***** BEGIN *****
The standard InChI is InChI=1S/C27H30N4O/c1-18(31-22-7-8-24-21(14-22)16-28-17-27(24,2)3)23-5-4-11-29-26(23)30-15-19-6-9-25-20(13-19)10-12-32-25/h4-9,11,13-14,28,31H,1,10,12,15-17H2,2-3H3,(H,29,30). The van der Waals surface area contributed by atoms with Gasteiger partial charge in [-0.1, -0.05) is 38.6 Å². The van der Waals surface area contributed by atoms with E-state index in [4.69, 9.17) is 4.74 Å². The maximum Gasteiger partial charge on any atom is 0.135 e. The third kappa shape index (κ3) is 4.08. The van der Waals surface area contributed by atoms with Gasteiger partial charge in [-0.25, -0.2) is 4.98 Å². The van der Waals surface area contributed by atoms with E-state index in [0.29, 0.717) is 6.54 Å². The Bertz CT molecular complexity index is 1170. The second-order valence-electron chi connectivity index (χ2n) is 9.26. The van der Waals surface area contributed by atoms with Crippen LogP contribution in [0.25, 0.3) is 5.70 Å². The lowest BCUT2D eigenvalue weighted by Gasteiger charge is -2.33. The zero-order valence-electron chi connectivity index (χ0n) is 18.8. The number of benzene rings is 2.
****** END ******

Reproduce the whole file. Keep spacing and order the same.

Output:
The standard InChI is InChI=1S/C27H30N4O/c1-18(31-22-7-8-24-21(14-22)16-28-17-27(24,2)3)23-5-4-11-29-26(23)30-15-19-6-9-25-20(13-19)10-12-32-25/h4-9,11,13-14,28,31H,1,10,12,15-17H2,2-3H3,(H,29,30). The van der Waals surface area contributed by atoms with Gasteiger partial charge in [-0.1, -0.05) is 38.6 Å². The van der Waals surface area contributed by atoms with E-state index in [4.69, 9.17) is 4.74 Å². The maximum Gasteiger partial charge on any atom is 0.135 e. The third kappa shape index (κ3) is 4.08. The van der Waals surface area contributed by atoms with Gasteiger partial charge in [-0.25, -0.2) is 4.98 Å². The van der Waals surface area contributed by atoms with E-state index in [0.29, 0.717) is 6.54 Å². The Bertz CT molecular complexity index is 1170. The second-order valence-electron chi connectivity index (χ2n) is 9.26. The van der Waals surface area contributed by atoms with Crippen LogP contribution in [0.25, 0.3) is 5.70 Å². The lowest BCUT2D eigenvalue weighted by Gasteiger charge is -2.33. The zero-order valence-electron chi connectivity index (χ0n) is 18.8. The number of benzene rings is 2.